THE HAGUE, Netherlands (AP) — In a sweeping defeat for U.N. prosecutors, the Yugoslav war crimes tribunal acquitted Serbian ultranationalist Vojislav Seselj on Thursday of all nine counts alleging that he was responsible for or incited atrocities by Serbian paramilitaries in the 1990s Balkan wars. The ruling sparked joy in Serbia and outrage in Bosnia and Croatia.
Prosecutors had charged Seselj, 61, with crimes including persecution, murder and torture and had demanded a 28-year sentence. But in a majority decision, the three-judge panel said there was insufficient evidence linking the politician himself to the crimes.
“Following this verdict, Vojislav Seselj is now a free man,” Presiding Judge Jean-Claude Antonetti said at a hearing in The Hague, which Seselj did not attend.
At a Belgrade news conference shortly after his acquittal, Seselj, who defended himself throughout his trial and did not call a single defense witness, said the decision was “the only possible one from the legal aspect.”
“After so many proceedings in which innocent Serbs were given draconian punishments, this time two honest judges showed they valued honor more than political pressure,” he said.
The court’s chief prosecutor, Serge Brammertz, questioned a number of key findings by two of the three trial judges. He almost certainly will appeal, but said Thursday he first has to study the 100-page ruling and its dissenting opinions.
In a majority ruling, the three-judge panel ruled that Serbian plans to carve out a “Greater Serbia” by uniting lands they considered Serb territory in Croatia and Bosnia was a “political goal” and not a criminal plan, as prosecutors alleged. The plan often was accompanied by military campaigns that drove out thousands of non-Serb civilians and left thousands of others dead.
Antonetti, the judge, distanced Seselj from the crimes of the paramilitaries he helped to establish, saying that although Seselj, “may have had a certain amount of moral authority over his party’s volunteers, they were not his subordinates” when they went into combat.
Brammertz, the prosecutor, pointed to the ruling’s controversial findings, including that there was not a widespread attack by Serb forces on civilians in Bosnia and Croatia, and that operations to bus non-Serbs out of areas claimed by Serbs as part of a “Greater Serbia” amounted to a humanitarian mission rather than the forcible removal of the population.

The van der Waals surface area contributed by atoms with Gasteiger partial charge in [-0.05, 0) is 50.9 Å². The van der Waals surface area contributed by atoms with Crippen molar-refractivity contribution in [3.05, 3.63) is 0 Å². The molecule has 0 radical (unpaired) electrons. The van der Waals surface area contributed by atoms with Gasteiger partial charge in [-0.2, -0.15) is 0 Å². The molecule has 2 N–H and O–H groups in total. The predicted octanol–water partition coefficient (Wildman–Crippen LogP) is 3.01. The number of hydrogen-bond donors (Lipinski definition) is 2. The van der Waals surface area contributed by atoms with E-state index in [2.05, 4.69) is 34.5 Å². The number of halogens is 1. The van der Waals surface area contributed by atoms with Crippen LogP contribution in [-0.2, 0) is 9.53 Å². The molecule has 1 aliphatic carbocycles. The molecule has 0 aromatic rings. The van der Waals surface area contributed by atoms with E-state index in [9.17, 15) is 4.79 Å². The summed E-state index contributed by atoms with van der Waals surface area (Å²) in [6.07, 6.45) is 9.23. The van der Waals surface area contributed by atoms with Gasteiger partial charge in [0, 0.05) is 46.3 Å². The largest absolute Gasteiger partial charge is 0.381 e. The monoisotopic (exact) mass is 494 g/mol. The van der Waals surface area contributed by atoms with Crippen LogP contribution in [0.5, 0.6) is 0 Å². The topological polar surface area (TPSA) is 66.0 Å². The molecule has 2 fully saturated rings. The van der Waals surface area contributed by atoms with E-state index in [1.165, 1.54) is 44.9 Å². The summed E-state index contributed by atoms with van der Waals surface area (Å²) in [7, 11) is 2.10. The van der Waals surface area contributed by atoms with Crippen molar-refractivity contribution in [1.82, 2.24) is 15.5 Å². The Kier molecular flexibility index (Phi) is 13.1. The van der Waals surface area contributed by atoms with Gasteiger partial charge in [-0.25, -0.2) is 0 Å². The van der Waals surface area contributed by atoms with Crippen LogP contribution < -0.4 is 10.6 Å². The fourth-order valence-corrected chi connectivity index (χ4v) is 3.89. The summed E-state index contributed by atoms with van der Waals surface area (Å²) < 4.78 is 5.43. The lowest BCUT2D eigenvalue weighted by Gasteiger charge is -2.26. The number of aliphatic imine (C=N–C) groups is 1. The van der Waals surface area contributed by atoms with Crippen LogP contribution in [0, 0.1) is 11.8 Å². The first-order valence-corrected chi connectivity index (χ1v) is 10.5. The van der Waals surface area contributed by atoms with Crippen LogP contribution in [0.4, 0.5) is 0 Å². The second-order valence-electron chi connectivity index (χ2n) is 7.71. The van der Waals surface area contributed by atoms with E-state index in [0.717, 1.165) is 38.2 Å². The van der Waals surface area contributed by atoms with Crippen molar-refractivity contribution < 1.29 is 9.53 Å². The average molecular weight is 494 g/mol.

“The reading of the conflict by the trial chamber is very, very different to what we are used to,” he told reporters at the court, adding that the marathon case was beset by allegations of interference with witnesses and evidence.
The acquittal stunned many Bosnians.
“An absolutely shocking decision,” said lawyer and publicist Senad Pecanin. “This is the lowest point of The Hague tribunal.”
Ismar Jamakovic, 23, a student of political science from Sarajevo, said judges ruled that “advocating the creation of Greater Serbia was a political and not a criminal act. Does this mean I can now advocate the creation of an Islamic State without facing any consequences? You’ve got to be kidding me.”
The ruling also triggered outrage in Croatia, with media headlines declaring “Shame on The Hague, the notorious warmonger is free” by the Jutarnji List newspaper.
Russian state television covered the Seselj verdict extensively, spinning it as a triumph of justice.
Dmitry Rogozin, a Russian nationalist politician turned deputy prime minister, welcomed Seselj’s acquittal. Rogozin met Seselj during his trip to Belgrade in January. He said at the time that was a private visit and that he had known Seselj since the 1990s.
“I congratulate my friend on his victory!” Rogozin said on Twitter. “But who is going to restore his health that was battered by the time in prison and public humiliation?”
Seselj’s return to Belgrade in late 2014, when the tribunal released him on humanitarian grounds due to his ill health, only boosted his popularity among the ultranationalists.
With a surge in pro-Russian and right-wing sentiments ahead of Serbia’s April 24 general election, Seselj’s Serbian Radical Party has a good chance to return to parliament after missing out after the last vote two years ago.
Seselj has campaigned on the platform that Serbia must never enter the 28-nation European Union or NATO and should forge closer ties with Moscow. He has burned EU flags during pre-election rallies, and said he would join a coalition government with the incumbent populists, his former allies, only if they give up their goal of EU accession.
The acquittal has given Seselj an additional boost ahead of the vote. He also said he filed a lawsuit in 2012 against the U.N. court demanding 12 million euros in compensation and could now add 2 million euros more to his demand.
He said he expects to win 20-25 percent of the vote for his far-right radicals.
“The most important is that we get more than the progressives,” he said, referring to the ruling Serbian Progressive Party, his former allies-turned-foes.
Natasa Kandic, a human rights activist in Serbia, said the acquittal would likely be overturned on appeal.
“Some of the explanations are contrary to sane logic,” she said.
Associated Press writers Jovana Gec in Belgrade, Aida Cerkez in Sarajevo and Nataliya Vasilyeva in Moscow contributed to this report.
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